After years of saying it would not, it took the plunge and entered the Republic’s domestic electricity market in 2009. It bought the street-lighting business, ESB Contracts, from the State company in December of that year. In 2010 it became dual-fuel supplier in retail markets across the entire island when it began supplying gas to households on both sides of the Border.
Taoiseach Enda Kenny recently cut the ribbon on a new 464MW gas-fired generator the company built at Great Island, Co Wexford. The plant is on one of four sites that SSE Airtricity bought from Spanish utility Endesa in a deal valued at €500 million in June 2012. Endesa had acquired them from the ESB three years earlier for €450 million.
The new plant cost more than €350 million to build. The old ESB power station on the site continued running right up to the day that its replacement began producing electricity commercially over the Easter weekend. When the company did the deal with Endesa, it did so with a view to developing Great Island.
“We saw the opportunity, we saw the importance of that to supporting our retail base,” Wheeler says. It is, he adds, the core asset in its thermal power plants (those not powered by wind) which have a total capacity of almost 1300MW. The others are gas or oil burners located in Kerry, Mayo and Offaly.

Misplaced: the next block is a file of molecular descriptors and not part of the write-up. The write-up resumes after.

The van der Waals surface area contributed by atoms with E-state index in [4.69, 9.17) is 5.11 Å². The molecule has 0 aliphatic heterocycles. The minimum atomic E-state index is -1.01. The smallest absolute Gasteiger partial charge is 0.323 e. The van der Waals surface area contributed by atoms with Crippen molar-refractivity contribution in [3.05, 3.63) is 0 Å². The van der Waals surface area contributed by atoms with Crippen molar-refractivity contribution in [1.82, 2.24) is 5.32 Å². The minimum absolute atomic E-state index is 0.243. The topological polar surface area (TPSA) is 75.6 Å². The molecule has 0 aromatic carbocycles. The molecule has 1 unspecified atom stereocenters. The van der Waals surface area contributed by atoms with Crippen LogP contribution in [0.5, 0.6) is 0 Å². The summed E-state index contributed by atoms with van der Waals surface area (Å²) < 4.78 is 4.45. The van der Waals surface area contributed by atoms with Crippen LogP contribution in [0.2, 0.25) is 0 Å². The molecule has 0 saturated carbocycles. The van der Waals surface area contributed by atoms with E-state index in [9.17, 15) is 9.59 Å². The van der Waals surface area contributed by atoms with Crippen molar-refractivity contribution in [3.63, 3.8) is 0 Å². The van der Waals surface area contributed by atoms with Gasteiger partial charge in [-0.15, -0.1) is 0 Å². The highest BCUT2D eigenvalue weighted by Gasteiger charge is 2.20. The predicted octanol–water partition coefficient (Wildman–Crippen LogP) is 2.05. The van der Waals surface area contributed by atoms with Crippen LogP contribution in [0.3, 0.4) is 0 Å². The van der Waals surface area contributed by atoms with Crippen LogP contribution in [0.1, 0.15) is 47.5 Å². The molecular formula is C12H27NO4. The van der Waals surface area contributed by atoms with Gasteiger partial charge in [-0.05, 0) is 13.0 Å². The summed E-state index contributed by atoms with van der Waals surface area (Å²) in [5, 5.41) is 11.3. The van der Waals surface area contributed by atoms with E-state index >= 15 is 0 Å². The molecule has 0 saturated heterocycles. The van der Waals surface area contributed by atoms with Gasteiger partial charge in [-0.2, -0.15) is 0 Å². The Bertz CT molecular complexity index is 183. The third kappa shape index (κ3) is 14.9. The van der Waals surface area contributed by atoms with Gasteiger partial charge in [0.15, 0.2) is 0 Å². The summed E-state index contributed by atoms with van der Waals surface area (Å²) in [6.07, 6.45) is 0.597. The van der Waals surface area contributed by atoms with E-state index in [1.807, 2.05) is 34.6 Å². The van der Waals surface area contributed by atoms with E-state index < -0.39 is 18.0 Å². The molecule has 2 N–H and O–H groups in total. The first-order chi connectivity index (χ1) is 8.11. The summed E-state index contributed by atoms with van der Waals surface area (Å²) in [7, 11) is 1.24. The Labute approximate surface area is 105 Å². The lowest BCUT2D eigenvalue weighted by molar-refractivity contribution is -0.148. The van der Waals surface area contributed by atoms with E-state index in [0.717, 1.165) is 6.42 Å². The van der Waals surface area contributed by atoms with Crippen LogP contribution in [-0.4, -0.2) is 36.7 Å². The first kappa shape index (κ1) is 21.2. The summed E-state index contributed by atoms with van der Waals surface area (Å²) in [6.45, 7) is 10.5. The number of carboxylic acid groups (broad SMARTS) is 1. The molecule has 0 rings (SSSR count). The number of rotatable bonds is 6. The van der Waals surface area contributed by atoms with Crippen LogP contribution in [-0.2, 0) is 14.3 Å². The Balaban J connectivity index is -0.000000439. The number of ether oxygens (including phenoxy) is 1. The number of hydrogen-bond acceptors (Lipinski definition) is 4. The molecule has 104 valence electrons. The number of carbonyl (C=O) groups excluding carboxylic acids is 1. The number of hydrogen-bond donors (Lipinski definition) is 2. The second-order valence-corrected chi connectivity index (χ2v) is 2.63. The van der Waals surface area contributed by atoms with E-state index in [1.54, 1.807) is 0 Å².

While there are now four suppliers in the domestic market – the others are Bord Gáis, Energia and ESB – and six serving businesses, Wheeler points out that 55 per cent of customers have never switched, which means that there should be plenty of scope to recruit new clients.
“The opportunity is to target and win in that part of the market. Fundamentally we have to be competitive on price,” he acknowledges. After that, it is service. In this case that means responding to customers, but Wheeler also argues that it involves helping them, even to the point where the company aids them in being more efficient and cutting electricity use.
So, why show customers how they can get by with less of your product? “Ultimately this is about a sustainable business. Our model can’t just be about selling electricity, it’s actually providing a service, an essential service, to our customers.
“Electricity, gas are key components of that, but so is energy efficiency. It’s part of our business plan, it’s an area that we see as a real, key growth area.”
Energy prices and affordability are big concerns for both households and businesses. Wheeler says his company is the leader on price and offers the cheapest pay-as-you-go option in the market, which he says benefits the worst-off customers most.
However, the company is a big beneficiary of the public service charge that is tacked on to every electricity bill in the State. Consumers pay €5.36 a month – €10.72 on bimonthly bills – while small businesses pay €18.47. Larger companies and organisations pay according to their use, but actually shoulder a bigger burden than the other groups.
Part of the €335 million collected from the charge goes to wind and other “green” generators, implying obvious benefits to SSE Airtricity. This is paid under the State’s Renewable Energy Feed in Tariff (Refit) scheme, which guarantees a price to these companies for the electricity they supply.